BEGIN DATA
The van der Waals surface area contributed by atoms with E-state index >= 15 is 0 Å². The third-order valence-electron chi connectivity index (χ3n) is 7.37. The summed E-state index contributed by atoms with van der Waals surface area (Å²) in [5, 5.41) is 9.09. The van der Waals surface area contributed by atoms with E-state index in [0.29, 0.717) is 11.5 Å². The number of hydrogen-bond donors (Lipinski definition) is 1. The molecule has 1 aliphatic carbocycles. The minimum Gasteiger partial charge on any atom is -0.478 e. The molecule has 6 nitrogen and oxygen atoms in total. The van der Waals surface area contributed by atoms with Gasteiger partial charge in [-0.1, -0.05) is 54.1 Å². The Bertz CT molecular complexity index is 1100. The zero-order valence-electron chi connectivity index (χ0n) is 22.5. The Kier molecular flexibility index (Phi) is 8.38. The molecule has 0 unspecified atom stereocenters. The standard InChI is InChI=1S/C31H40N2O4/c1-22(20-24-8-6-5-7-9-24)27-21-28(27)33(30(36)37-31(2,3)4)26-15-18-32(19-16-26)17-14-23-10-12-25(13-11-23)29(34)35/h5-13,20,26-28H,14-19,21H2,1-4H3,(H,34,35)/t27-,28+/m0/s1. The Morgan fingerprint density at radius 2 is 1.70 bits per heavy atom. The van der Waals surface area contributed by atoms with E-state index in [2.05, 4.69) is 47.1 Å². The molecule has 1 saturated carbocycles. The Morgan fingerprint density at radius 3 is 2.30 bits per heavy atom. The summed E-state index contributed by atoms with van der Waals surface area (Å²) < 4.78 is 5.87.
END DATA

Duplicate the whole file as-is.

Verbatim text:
The van der Waals surface area contributed by atoms with E-state index >= 15 is 0 Å². The third-order valence-electron chi connectivity index (χ3n) is 7.37. The summed E-state index contributed by atoms with van der Waals surface area (Å²) in [5, 5.41) is 9.09. The van der Waals surface area contributed by atoms with E-state index in [0.29, 0.717) is 11.5 Å². The number of hydrogen-bond donors (Lipinski definition) is 1. The molecule has 1 aliphatic carbocycles. The minimum Gasteiger partial charge on any atom is -0.478 e. The molecule has 6 nitrogen and oxygen atoms in total. The van der Waals surface area contributed by atoms with Gasteiger partial charge in [-0.1, -0.05) is 54.1 Å². The Bertz CT molecular complexity index is 1100. The zero-order valence-electron chi connectivity index (χ0n) is 22.5. The Kier molecular flexibility index (Phi) is 8.38. The molecule has 0 unspecified atom stereocenters. The standard InChI is InChI=1S/C31H40N2O4/c1-22(20-24-8-6-5-7-9-24)27-21-28(27)33(30(36)37-31(2,3)4)26-15-18-32(19-16-26)17-14-23-10-12-25(13-11-23)29(34)35/h5-13,20,26-28H,14-19,21H2,1-4H3,(H,34,35)/t27-,28+/m0/s1. The Morgan fingerprint density at radius 2 is 1.70 bits per heavy atom. The van der Waals surface area contributed by atoms with E-state index in [2.05, 4.69) is 47.1 Å². The molecule has 1 saturated carbocycles. The Morgan fingerprint density at radius 3 is 2.30 bits per heavy atom. The summed E-state index contributed by atoms with van der Waals surface area (Å²) < 4.78 is 5.87.